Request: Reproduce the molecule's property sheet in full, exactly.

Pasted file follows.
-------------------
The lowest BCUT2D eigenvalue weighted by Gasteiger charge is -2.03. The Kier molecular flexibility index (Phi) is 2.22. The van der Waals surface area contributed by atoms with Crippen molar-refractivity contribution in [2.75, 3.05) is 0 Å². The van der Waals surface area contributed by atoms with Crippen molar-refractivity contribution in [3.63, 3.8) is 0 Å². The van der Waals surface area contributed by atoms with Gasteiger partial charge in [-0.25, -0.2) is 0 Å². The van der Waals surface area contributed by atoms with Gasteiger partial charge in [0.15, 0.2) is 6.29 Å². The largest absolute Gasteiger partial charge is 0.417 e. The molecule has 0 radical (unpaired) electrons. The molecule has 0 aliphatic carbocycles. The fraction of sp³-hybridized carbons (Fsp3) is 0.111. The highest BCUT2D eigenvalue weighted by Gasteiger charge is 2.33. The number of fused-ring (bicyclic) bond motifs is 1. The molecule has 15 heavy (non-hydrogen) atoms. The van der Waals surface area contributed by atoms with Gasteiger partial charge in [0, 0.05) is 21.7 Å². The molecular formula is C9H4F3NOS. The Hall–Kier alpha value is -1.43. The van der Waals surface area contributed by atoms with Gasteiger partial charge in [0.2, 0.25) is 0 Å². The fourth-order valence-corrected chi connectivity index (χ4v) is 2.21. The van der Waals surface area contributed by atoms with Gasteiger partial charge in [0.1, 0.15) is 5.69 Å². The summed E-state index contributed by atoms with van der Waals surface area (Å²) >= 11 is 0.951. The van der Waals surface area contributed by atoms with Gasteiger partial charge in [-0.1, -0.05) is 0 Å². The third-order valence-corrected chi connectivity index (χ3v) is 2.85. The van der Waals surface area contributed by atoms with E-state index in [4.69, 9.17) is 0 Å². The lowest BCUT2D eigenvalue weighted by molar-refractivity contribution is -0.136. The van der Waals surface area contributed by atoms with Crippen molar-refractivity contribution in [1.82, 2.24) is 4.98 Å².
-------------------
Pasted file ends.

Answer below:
The lowest BCUT2D eigenvalue weighted by Gasteiger charge is -2.03. The Kier molecular flexibility index (Phi) is 2.22. The van der Waals surface area contributed by atoms with Crippen molar-refractivity contribution in [2.75, 3.05) is 0 Å². The van der Waals surface area contributed by atoms with Crippen molar-refractivity contribution in [3.63, 3.8) is 0 Å². The van der Waals surface area contributed by atoms with Gasteiger partial charge in [-0.25, -0.2) is 0 Å². The van der Waals surface area contributed by atoms with Gasteiger partial charge in [0.15, 0.2) is 6.29 Å². The largest absolute Gasteiger partial charge is 0.417 e. The molecule has 0 radical (unpaired) electrons. The molecule has 0 aliphatic carbocycles. The fraction of sp³-hybridized carbons (Fsp3) is 0.111. The highest BCUT2D eigenvalue weighted by Gasteiger charge is 2.33. The number of fused-ring (bicyclic) bond motifs is 1. The molecule has 15 heavy (non-hydrogen) atoms. The van der Waals surface area contributed by atoms with Gasteiger partial charge in [0, 0.05) is 21.7 Å². The molecular formula is C9H4F3NOS. The Hall–Kier alpha value is -1.43. The van der Waals surface area contributed by atoms with Gasteiger partial charge in [0.2, 0.25) is 0 Å². The fourth-order valence-corrected chi connectivity index (χ4v) is 2.21. The van der Waals surface area contributed by atoms with Gasteiger partial charge in [0.1, 0.15) is 5.69 Å². The summed E-state index contributed by atoms with van der Waals surface area (Å²) >= 11 is 0.951. The van der Waals surface area contributed by atoms with Gasteiger partial charge in [-0.1, -0.05) is 0 Å². The third-order valence-corrected chi connectivity index (χ3v) is 2.85. The van der Waals surface area contributed by atoms with E-state index in [4.69, 9.17) is 0 Å². The lowest BCUT2D eigenvalue weighted by molar-refractivity contribution is -0.136. The van der Waals surface area contributed by atoms with Crippen molar-refractivity contribution in [1.82, 2.24) is 4.98 Å².